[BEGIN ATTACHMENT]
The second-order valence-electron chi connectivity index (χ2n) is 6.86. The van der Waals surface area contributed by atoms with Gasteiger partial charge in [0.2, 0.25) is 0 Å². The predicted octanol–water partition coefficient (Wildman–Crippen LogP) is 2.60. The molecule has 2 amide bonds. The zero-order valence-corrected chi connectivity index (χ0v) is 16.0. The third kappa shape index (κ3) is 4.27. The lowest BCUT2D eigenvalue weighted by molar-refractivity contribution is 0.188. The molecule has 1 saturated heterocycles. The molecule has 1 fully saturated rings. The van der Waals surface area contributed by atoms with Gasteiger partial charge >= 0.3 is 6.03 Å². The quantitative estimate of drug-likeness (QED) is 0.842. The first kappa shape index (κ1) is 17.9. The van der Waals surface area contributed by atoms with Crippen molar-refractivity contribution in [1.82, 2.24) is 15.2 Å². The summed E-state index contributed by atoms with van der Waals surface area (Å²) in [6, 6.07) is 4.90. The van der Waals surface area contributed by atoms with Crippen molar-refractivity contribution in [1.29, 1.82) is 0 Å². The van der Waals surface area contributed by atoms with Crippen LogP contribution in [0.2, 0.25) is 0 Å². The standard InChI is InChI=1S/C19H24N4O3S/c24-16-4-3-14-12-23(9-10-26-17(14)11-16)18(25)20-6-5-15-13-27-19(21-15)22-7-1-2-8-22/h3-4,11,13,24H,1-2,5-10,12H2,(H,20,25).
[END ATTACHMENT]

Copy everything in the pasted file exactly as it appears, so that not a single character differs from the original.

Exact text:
The second-order valence-electron chi connectivity index (χ2n) is 6.86. The van der Waals surface area contributed by atoms with Gasteiger partial charge in [0.2, 0.25) is 0 Å². The predicted octanol–water partition coefficient (Wildman–Crippen LogP) is 2.60. The molecule has 2 amide bonds. The zero-order valence-corrected chi connectivity index (χ0v) is 16.0. The third kappa shape index (κ3) is 4.27. The lowest BCUT2D eigenvalue weighted by molar-refractivity contribution is 0.188. The molecule has 1 saturated heterocycles. The molecule has 1 fully saturated rings. The van der Waals surface area contributed by atoms with Gasteiger partial charge >= 0.3 is 6.03 Å². The quantitative estimate of drug-likeness (QED) is 0.842. The first kappa shape index (κ1) is 17.9. The van der Waals surface area contributed by atoms with Crippen molar-refractivity contribution in [1.82, 2.24) is 15.2 Å². The summed E-state index contributed by atoms with van der Waals surface area (Å²) in [6, 6.07) is 4.90. The van der Waals surface area contributed by atoms with Crippen molar-refractivity contribution in [1.29, 1.82) is 0 Å². The van der Waals surface area contributed by atoms with Crippen LogP contribution in [0.2, 0.25) is 0 Å². The standard InChI is InChI=1S/C19H24N4O3S/c24-16-4-3-14-12-23(9-10-26-17(14)11-16)18(25)20-6-5-15-13-27-19(21-15)22-7-1-2-8-22/h3-4,11,13,24H,1-2,5-10,12H2,(H,20,25).